Packed and ready to go to France. For all our skills as experienced global travellers hah hah!, we had not foreseen that our trip to Paris was on the first day of the British Summer holidays! As we snaked for the second time in the multiple lanes of Eurostar passengers at London St Pancras (we found out we queued too early and had to leave the queue and go to the back again) we had concerns that we would not make our train to Paris.  We should not have worried: while the initial organisation was confusing, the processing moved forward at a pace, although my nine and a half year old UK passport again failed to work with the passport reading technology.  Have I really aged that much? I guess the technology is saying yes! I do now have a French stamp in my UK passport curtesy of BREXIT, no more whisking through the EU members channel. The French immigration officer was observant and while perusing my passport asked where I lived, probably due to all the South and Central American entry and exit stamps from our first RTW journey.

A short walk between Gare de Nord and Gare de l’Est allowed Anne to indulge in that great French tradition of coffee and a plate of anchovies in olive oil, really? Not my kind of snack but everyone to their own.

A quick snack of anchovies and bread at a Paris Café

After a short delay to replace our broken train, we are off snaking our way out of Paris. While travelling through France by train, I am struck by the dearth of locomotive hauled trains.  As we pass rail yards, the occasional tired looking diesel or electric loco, BB and CC classes, sit forlornly amongst the weeds. I missed the demise of the steam locomotive era due to youth, but this must be similar with newer Diesel multiple units (DMUs) and Electrical multiple units (EMUs) replacing locomotive hauled trains.  I always enjoyed seeing a locomotive being attached to its rake of coaches in a station and considered it a part of the journey. Another era is passing.

Modern French trains at Gare du L’est.

Reims is in the heart of champagne country where we have gone to spend time with our niece Marion.  We arrive at 6:30pm and the sun is still  high in the sky. We are treated by Marion on arrival to Champagne from the Co-operative where she works.

An excellent bottle of chilled Prestige Des Sacres Champagne

As we walk to a nearby local favourite restaurant of Marion’s, people are eating, talking and laughing outside, music is playing and it reminds me how much I enjoy the long summer evenings that are absent back in Brisbane. Oh for daylight saving…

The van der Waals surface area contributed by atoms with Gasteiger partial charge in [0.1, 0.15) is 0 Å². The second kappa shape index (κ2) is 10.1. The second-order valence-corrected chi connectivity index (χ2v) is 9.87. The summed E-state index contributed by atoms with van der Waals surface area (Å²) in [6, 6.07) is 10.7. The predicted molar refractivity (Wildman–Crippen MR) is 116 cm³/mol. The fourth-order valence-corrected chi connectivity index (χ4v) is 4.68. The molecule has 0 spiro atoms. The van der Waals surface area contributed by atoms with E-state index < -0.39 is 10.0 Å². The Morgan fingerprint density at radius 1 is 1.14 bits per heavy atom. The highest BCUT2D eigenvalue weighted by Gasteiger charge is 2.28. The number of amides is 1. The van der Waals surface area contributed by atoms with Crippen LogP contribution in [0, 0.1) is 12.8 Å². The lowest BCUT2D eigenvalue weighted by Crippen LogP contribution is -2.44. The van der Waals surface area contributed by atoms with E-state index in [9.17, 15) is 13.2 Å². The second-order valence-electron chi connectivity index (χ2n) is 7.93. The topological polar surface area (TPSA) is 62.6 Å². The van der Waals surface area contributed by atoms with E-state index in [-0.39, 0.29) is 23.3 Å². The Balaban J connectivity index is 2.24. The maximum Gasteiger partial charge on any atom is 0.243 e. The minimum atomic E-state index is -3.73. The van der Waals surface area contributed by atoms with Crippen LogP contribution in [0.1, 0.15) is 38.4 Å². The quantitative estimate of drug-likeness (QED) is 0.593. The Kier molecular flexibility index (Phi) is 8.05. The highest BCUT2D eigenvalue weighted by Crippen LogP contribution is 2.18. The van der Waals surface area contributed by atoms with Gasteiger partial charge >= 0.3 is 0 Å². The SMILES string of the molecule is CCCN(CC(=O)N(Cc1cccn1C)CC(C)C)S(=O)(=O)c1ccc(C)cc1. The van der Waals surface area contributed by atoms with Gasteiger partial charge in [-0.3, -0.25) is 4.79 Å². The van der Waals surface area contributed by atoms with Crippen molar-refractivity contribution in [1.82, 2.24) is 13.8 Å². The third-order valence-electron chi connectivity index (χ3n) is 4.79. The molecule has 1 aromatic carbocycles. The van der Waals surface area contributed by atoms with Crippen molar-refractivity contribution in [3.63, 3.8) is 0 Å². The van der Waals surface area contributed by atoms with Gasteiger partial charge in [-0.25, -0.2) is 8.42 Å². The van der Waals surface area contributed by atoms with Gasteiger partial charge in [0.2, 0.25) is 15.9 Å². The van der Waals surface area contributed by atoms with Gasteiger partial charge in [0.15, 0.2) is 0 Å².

Anne and Marion

Marion facilitated a tour of the countryside finishing where she works for a Champagne co-operative. This Co-operative was founded in the early 1960’s by René Lamblot and other winegrowers from road Janvry who wished to promote champagne produced from the western slopes of the Montagne de Reims. They have successfully done so since that time.

Marions workplace near Janvry

Surrounded by grape vines we enjoy being out in the countryside which seems so quiet and peaceful, which will change as soon as the harvest starts in a few weeks, earlier than usual due to the recent heatwave.

A view across the Champagne vineyards near Hautvillers

Driving back towards Reims I was surprised to see dilapidated and abandoned motor racing pits on one side of the road and a similar looking grandstand on the other. Had we inadvertently driven onto a race track?  In a sense we had.  We were on the start finish straight of the Reims-Gueux road circuit that hosted the French Grand Prix during the 1950’s and 1960’s.  The circuit had some of the longest straights in Europe in its time. 

I noticed that the front of the pits had a long continuous wall separating the track from the mechanics areas. Could this be were the term “Pit wall” came from?  Today in modern circuits no such barrier exists.  Was it for safety?  Anne remembers the racing car makers and petrol brands, long past, from her childhood.

Anne walking on the old track at Reims- Gueux
Time Keepers Building at Reims-Gueux racetrack.

As we try to imagine how it must have been when races were run here, a rumbling behind me makes me turn to see a black Porsche coming up to us.  I have to give it a starting flag flourish, and it accelerates away, obviously keeping to the speed limit, and we get a little taste of what must have been. Ah nostalgia.  

All too quickly, our time here has past and we are waved off by Marion as we depart Reims. Thank you Marion for your wonderful hospitality, till next time “au revoir”.

As I write this, Anne is furiously adding photos and commentary on facebook which makes me wonder if my tapping away on my ipad to craft this muse is adding any value, apart from having a long term record of our travels.  Snapchat, Instagram and Facebook amongst others provide a much faster and more succinct way of communicating.  Will the blog eventually fade for use? But for now it is my way of communicating so onward we will go.

– Anthony